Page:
TM is not part of the Tibetan training of the mind, but it is not so different either from the basic ingredients of it, so the results of this study are really interesting for us too. Tibetan thanatology (the science of death and dying) gives us a complete training on transforming our mind. It has been rigorously tested by Western neuroscientists.
We know now that a certain part of the brain can be developed by a certain kind of meditation. We also know that direct knowledge (empathy) and loving compassion correspond to different parts of the brain, which are traditionally developed through different trainings. And we need both: ethically-oriented awareness (through compassion, or love)—and love, made intelligent by awareness.

The dying become empathic. They feel your state of mind directly, as do children. It means the way you are is more important than what you say or do.

If you want to help, be peace. Listen from a cultivated empathic state where you feel less separation; then, a direct communication becomes possible. It will work even when the person who is dying cannot hear you anymore. No projection. Total understanding. A way of listening that is direct, deep. Experience directly that we are not just these impermanent bodies and minds, but also part of universal consciousness. If you experience this, won’t your fear of death disappear? And if you listen to a child in this way, won’t their fears lessen as well?

In this empathic relationship, there is no one who gives while the other receives, no one who cares while another is being cared for, no one who knows while the other doesn’t. Once you establish yourself in this cultivated empathic state, the strength, the beauty, the greatness of the other is revealed. You won’t need to look into your resources for something to give the other. You will help them by exalting theirs.

 

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Author: Daniela Muggia

Editor: Travis May

Photo: Flickr/woodleywonderworks

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About Daniela Muggia

Daniela Muggia is a thanatologist and the winner of the prestigious Terzani Award for the Medical Humanities. For almost 30 years she studied the Tibetan tradition of death and dying with Sogyal Rinpoche, author of the groundbreaking Tibetan Book of Living and Dying, and with Cesare Boni, one of the greatest Italian thanatologists of the 20th Century. After more than 20 years of working with the terminally ill, she has developed the method Empathic Care at the End of Life, one of the most popular courses taught in hospitals, hospices and for Master’s degree programs at universities in Italy and other countries. She co-authored The Impact of Empathy—New Approach to Working with ADHD Children. For more information see Blossoming Books and The Impact of Empathy Facebook page.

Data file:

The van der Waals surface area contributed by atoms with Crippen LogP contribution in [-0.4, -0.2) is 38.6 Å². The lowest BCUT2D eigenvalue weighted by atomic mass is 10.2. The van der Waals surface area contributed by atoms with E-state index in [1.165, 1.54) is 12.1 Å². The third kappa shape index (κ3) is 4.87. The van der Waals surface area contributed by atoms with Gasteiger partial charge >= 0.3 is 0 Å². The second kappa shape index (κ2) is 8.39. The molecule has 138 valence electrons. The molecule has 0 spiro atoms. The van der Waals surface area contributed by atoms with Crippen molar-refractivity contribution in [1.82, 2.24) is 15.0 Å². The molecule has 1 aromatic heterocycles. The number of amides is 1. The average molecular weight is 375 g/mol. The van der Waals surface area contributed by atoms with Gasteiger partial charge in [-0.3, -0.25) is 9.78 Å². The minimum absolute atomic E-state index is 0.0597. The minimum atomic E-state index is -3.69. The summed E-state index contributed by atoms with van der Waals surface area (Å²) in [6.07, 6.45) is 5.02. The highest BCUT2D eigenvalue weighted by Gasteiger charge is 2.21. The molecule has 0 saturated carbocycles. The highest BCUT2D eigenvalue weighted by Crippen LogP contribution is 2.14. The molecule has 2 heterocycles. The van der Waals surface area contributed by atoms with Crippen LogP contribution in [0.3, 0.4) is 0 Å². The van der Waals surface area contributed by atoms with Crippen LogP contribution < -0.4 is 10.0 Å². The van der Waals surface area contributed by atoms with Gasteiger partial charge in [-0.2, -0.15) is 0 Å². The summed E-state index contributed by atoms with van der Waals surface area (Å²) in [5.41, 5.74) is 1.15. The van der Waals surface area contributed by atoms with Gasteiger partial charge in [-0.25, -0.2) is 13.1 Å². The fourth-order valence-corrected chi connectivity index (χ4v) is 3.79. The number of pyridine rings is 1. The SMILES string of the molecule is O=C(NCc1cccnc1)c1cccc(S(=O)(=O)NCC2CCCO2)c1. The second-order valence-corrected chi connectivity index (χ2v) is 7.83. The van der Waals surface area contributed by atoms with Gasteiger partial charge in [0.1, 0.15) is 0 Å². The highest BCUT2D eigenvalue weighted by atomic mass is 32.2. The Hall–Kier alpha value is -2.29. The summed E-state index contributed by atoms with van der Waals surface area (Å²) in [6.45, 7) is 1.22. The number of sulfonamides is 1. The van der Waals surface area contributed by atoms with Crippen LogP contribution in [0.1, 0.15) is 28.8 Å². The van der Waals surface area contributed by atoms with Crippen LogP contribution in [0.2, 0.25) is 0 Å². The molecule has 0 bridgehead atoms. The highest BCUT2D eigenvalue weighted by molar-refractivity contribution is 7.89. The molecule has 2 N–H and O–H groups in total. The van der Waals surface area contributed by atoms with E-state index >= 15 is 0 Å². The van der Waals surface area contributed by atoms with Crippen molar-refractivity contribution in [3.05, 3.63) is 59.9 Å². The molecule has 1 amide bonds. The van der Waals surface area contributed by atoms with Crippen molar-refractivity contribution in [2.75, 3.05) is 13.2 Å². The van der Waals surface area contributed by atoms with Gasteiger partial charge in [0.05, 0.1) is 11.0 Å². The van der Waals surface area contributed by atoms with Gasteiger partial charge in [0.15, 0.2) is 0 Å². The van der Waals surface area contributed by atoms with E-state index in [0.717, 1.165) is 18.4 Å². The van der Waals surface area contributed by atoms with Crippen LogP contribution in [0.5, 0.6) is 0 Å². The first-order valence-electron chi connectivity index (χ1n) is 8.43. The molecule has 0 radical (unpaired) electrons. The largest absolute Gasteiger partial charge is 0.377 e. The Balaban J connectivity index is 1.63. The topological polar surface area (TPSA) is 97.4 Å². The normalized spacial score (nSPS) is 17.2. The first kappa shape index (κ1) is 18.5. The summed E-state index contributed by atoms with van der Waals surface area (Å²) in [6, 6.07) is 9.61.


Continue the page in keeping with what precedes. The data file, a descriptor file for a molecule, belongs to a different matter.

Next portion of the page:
Comments

4 Responses to “A New, Non-Invasive Way to Treat Juvenile ADHD.”

  1. Christine says:

    I love this. I had been reflecting lately about how my son absorbs the emotions of those around him, especially stress. This ties right in.

  2. Medical Spa says:

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  3. Tracy says:

    This is such a beautiful post, filled with deep truths. We effect one another.

    Tools like meditation (i practice TM and love it) yoga, and any other techniques that help us grow in empathy towards ourselves! and others is essential especially if you are working with children, elders, and/or in any care giving dynamic.

    Now a great follow up to this is to give specific ways people can begin to cultivate as an experience (not just a concept) of this universal consciousness that we are. Thank you.

  4. Vivian Gomez says:

    Very interesting article. I am determined to start the journey to remove my son’s meds; but I want to have all the tools so the transition goes smoothly. Where could I find more information about this please?

    Thank you!